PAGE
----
As I have written (Reflection 88: To-Do Lists, posted April 10, 2009), consolidating a variety of tasks into a single list creates a situation within which tasks can be prioritized and dealt with more easily than when treated separately. Credit card companies use a similar strategy in inviting you to consolidate your various debts with them so you’ll have only one payment to make, even if it goes on forever at a high rate of interest.

 

Getting married creates a wholly new situation by legally joining two separate lives—and bank accounts, the true complexity of the situation often underappreciated until the parties decide to separate and go their own ways.

 

Humor flows from situations that generate expectations fulfilled in unsuspected ways. Take Fred and Myrtle, for example. Married for some 65 years, they’d become fixtures on the Maine coast. Fred was a fisherman, first going out for cod and haddock in the groundfishery, then when that failed in 1993, going out for lobster. Fred knew everybody, and everybody felt they’d known Fred forever. Myrtle, meantime, picked crabmeat from crabs Fred brought home, baked her famous strawberry-rhubarb and raspberry-blueberry pies, donuts, whoopie-pies, and hung clothes on the line to dry in the breeze from offshore. But one day in his late eighties, Fred went to his reward. The editor of the local newspaper got wind of it and called Myrtle to ask her to provide an obituary. “No need for that,” said Myrtle, “everybody knows Fred. I couldn’t add a thing they don’t know.” The editor pressed her, saying he couldn’t let Fred’s passing go unnoticed. Myrtle said she’d give it a try. She sat in the kitchen and thought about it, but nothing came. Fred was a fixture, there was nothing more to be said. She sent the editor what she came up with. He called her and told her Fred deserved more than the two words she’d sent in: “Fred died,” was just too short for a man of his years. Couldn’t she stretch it out with more personal details? Myrtle said she’d try. She sat some more over two cups of coffee, then sent in her expanded obituary: “Fred died; boat for sale.”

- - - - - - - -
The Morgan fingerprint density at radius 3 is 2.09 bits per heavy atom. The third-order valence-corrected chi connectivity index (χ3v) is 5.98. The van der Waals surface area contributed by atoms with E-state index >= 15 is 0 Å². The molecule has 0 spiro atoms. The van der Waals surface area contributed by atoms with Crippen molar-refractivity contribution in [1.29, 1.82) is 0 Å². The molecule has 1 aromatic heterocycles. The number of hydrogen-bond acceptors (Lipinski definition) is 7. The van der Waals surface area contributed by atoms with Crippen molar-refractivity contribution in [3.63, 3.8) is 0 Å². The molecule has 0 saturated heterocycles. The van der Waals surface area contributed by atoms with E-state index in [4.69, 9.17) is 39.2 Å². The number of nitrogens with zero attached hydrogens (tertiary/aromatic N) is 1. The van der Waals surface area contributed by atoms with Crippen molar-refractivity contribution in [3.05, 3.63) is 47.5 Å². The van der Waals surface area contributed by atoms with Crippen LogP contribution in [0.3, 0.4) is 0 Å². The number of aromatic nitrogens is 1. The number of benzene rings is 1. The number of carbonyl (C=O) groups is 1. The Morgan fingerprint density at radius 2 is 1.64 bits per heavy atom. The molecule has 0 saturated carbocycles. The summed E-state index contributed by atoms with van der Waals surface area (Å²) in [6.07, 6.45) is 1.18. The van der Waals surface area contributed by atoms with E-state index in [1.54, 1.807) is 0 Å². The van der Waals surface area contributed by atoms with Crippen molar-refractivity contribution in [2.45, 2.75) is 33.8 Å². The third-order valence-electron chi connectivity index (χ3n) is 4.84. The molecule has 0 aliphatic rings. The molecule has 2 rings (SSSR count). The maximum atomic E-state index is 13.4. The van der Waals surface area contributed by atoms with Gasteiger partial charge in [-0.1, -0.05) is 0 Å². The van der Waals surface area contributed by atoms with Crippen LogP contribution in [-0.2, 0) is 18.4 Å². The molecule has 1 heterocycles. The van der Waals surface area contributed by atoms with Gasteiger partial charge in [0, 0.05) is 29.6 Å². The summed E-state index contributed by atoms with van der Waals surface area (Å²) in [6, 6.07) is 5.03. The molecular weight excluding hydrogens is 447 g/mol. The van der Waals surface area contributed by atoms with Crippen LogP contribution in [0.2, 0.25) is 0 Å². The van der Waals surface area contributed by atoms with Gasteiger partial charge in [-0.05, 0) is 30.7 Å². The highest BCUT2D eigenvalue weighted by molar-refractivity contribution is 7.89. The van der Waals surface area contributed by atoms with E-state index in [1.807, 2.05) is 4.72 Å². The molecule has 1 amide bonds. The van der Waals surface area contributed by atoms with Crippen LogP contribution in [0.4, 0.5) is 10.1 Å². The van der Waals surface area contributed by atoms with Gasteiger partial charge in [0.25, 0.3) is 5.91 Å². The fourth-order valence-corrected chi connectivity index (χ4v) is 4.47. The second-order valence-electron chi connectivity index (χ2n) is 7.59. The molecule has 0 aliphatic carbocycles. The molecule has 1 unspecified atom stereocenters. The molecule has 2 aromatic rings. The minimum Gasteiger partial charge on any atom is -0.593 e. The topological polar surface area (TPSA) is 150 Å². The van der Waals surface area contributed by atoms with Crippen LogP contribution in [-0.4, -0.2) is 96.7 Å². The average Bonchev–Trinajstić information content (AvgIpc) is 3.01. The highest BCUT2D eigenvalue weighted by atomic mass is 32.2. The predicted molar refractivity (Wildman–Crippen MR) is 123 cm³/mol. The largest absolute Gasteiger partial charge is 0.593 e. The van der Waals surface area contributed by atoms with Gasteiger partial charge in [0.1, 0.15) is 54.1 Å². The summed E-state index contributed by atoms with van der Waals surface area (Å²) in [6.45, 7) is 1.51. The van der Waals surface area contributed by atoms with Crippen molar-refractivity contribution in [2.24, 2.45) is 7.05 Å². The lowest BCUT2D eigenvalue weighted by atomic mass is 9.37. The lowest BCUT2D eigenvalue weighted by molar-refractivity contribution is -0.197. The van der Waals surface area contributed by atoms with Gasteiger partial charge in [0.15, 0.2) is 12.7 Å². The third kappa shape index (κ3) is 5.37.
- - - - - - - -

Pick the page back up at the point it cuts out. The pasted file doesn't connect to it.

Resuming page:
Situations play our expectations against our experience in an enduring exchange that builds over time. We are gripped by the process, contributing our bit, waiting to find out what happens. The playoffs and World Series create situations of national sporting interest. Think Orange Bowl, Rose Bowl, and all the other contests we give ourselves to so we can get through the year. We devote our lives to supporting our favored teams, doing all we can to make sure that they win. The spring madness of statewide high school basketball playoffs creates situations tapping into the same energy stream.